HIST 312

Beginnings of American Society: Colonial and Revolutionary History

4 Undergraduate credits
Effective August 1, 1998 – Present

Graduation requirements this course fulfills

During the seventeenth and eighteenth centuries, American Indians, European settlers and African slaves forged a new society. Emphasizing experiences of accommodation and conflict among diverse peoples in early North America, this course offers a multicultural perspective on the colonial era. The course explores the expansion of European settlers into North America; the comparative development of French, Spanish and British societies; diplomacy and war among Europeans and American Indians; the origins of slavery; and the impact of gender in colonial society.

Prerequisites

Learning outcomes

General

  • Understand Indian/white relations, the establishment of European settlement and the political and social development of the colonies, consistent with the analytical and expressive complexity and sophistication that are distinctively characteristic of upper-division courses completed at a comprehensive university.
  • Understand regional, racial and ethnic diversity in the context of early North American history, consistent with the analytical and expressive complexity and sophistication that are distinctively characteristic of upper-division courses completed at a comprehensive university.
  • Understand the history of slavery, work and labor in the Atlantic economy, consistent with the analytical and expressive complexity and sophistication that are distinctively characteristic of upper-division courses completed at a comprehensive university.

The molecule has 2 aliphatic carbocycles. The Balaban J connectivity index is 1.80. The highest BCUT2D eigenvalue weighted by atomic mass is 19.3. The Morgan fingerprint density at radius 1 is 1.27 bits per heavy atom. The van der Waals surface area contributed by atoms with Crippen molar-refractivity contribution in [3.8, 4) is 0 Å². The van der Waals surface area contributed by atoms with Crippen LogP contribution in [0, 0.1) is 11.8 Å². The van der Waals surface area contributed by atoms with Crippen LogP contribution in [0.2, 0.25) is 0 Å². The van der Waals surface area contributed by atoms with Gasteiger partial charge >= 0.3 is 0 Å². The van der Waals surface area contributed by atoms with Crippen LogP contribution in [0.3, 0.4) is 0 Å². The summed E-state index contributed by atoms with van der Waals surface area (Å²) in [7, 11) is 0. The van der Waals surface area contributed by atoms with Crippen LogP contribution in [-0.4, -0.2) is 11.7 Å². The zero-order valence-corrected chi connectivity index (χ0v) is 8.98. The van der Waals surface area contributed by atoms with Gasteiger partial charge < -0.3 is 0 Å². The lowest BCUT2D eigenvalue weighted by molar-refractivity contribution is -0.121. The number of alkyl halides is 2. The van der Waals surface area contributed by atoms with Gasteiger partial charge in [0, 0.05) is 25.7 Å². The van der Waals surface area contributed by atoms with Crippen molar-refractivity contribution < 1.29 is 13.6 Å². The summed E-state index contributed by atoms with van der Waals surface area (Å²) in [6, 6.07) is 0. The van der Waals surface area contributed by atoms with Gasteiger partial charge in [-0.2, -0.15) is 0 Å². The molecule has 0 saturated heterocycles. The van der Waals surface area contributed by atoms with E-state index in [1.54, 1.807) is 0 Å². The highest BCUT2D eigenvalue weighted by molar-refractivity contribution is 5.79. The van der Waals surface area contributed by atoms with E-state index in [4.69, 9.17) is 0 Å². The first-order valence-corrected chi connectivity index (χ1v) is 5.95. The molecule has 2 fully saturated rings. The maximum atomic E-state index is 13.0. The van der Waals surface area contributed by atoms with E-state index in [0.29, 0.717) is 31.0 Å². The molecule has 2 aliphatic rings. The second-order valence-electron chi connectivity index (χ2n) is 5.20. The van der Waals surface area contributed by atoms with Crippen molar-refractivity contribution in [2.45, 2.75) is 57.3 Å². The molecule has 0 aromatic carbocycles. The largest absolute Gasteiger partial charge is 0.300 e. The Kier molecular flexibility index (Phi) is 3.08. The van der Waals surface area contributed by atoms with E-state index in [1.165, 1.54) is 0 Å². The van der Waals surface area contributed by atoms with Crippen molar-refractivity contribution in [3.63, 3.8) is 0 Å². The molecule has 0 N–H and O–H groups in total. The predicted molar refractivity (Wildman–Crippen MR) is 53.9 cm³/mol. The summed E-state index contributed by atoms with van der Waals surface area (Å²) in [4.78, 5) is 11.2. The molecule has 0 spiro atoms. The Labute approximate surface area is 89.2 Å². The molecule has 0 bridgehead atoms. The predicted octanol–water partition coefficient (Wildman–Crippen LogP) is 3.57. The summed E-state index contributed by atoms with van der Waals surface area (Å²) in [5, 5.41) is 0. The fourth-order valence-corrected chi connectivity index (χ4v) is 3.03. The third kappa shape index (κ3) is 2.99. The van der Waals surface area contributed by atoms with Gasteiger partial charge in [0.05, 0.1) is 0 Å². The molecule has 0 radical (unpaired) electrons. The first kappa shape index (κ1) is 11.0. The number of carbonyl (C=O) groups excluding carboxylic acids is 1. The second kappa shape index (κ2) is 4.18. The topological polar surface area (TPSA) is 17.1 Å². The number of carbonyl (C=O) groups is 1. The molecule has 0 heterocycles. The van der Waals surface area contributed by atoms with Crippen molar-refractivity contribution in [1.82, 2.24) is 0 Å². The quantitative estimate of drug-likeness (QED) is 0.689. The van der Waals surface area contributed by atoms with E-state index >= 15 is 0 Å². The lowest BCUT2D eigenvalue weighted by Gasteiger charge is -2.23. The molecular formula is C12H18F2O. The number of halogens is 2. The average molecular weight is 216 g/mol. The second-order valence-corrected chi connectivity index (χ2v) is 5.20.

• Understand the political, economic, social and cultural factors that led to the onset of the colonial resistance to British imperial rule, the outbreak of the revolutionary war and the creation of the United States of America, consistent with the analytical and expressive complexity and sophistication that are distinctively characteristic of upper-division courses completed at a comprehensive university.

Minnesota Transfer Curriculum

Goal 5: History and the Social and Behavioral Sciences

  • Employ the methods and data that historians and social and behavioral scientists use to investigate the human condition.
  • Examine social institutions and processes across a range of historical periods and cultures.
  • Use and critique alternative explanatory systems or theories.
  • Develop and communicate alternative explanations or solutions for contemporary social issues.

Goal 7: Human Diversity

  • Understand the development of and the changing meanings of group identities in the United States' history and culture.
  • Demonstrate an awareness of the individual and institutional dynamics of unequal power relations between groups in contemporary society.
  • Analyze their own attitudes, behaviors, concepts and beliefs regarding diversity, racism, and bigotry.
  • Describe and discuss the experience and contributions (political, social, economic, etc.) of the many groups that shape American society and culture, in particular those groups that have suffered discrimination and exclusion.
  • Demonstrate communication skills necessary for living and working effectively in a society with great population diversity.